Al Qaeda in the Islamic Maghreb, long the global jihad’s weakest link, is now thriving across North and West Africa. Its exact role in the attack on the U.S. Consulate in Benghazi on the 11th anniversary of 9/11 is still unclear. But the perception that it was involved in the revenge killing of an American ambassador is already developed in the jihadist underworld.
AQIM was created about five years ago from the remnants of an Algerian terrorist group dating back to the 1990s. It started with a big bang, blowing up a United Nations building in Algiers. Then it faded into a small terror gang engaged in kidnapping and extortion in Mali, Niger, and other Saharan states. AQIM had no role in sparking the Arab Spring in Tunisia in early 2011. But it has skillfully exploited the chaotic openings that followed in Libya and Mali.
Al Qaeda has deep roots and connections to associated movements that date back to the 1990s. Al Qaeda’s core leadership in Pakistan for years has also included a sizable Libyan faction with strong connections back home. Among these was Abu Yahya al-Libi, a senior operative who was killed in a drone attack this summer in Pakistan. Ayman al-Zawahiri, the Egyptian Amir of al Qaeda, eulogized him on the eve of Sept. 11 and urged revenge. Now it increasingly looks like AQIM operatives played some role in orchestrating the deadly attack on our consulate to avenge al-Libi. AQIM has publicly called the death of Chris Stevens a “blessed gift” that should be emulated by attacks on other American targets across North and West Africa, from Morocco to Nigeria, to avenge al-Libi, Osama bin Laden, and other “martyrs.”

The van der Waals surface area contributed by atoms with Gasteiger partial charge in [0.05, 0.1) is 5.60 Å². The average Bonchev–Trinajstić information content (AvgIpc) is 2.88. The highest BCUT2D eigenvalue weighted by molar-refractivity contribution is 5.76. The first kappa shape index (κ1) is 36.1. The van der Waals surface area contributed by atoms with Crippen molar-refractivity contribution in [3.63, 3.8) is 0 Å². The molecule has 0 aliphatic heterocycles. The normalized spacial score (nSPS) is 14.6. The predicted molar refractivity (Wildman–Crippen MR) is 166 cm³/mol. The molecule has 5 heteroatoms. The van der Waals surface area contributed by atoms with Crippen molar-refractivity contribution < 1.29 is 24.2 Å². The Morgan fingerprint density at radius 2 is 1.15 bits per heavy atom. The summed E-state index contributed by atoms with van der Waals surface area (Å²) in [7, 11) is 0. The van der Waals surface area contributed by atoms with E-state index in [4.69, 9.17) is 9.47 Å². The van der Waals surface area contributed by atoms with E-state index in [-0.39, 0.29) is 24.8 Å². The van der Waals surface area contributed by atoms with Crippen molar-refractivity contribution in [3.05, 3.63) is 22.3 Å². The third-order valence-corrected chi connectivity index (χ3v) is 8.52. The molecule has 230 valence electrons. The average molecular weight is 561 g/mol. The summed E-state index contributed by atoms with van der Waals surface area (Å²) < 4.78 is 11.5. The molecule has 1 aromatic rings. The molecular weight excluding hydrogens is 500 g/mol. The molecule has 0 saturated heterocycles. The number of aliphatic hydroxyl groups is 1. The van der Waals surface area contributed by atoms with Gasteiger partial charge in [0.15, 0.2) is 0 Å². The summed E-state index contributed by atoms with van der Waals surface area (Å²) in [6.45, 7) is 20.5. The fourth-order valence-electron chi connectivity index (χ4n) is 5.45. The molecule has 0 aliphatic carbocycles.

In northern Mali, AQIM is building a base for orchestrating more such carnage. AQIM has built alliances with other jihadist groups in Mali to take control of an area the size of France or Texas. European intelligence services are already detecting the migration of European Muslim jihadists to training bases in Mali, just as earlier generations of jihadis went to Pakistan and Afghanistan to train with al Qaeda’s core. Moroccan government sources fear Mali is becoming the most serious threat to North African stability in decades. The weak West African states appear incapable of dealing with Mali, and they are not getting much leadership help from outside. Burdened with an economic crisis, Europe does not want to take on the challenge. Mali’s biggest and richest neighbor, Algeria, is disappointing its friends by taking a very low profile in dealing with Mali’s jihadi menace.
Al Qaeda’s mother ship has been severely disrupted in the past four years by the drones in Pakistan. But the collapse of law and order across the Arab world has given the jihadists a huge operational opportunity that it has seized with enthusiasm. A drone attack in South Asia has unintended ripples in North Africa because even a weakened al Qaeda core still can inspire violence across the Islamic world. Bin Laden’s dream of inspiring a global jihad has sadly outlived him.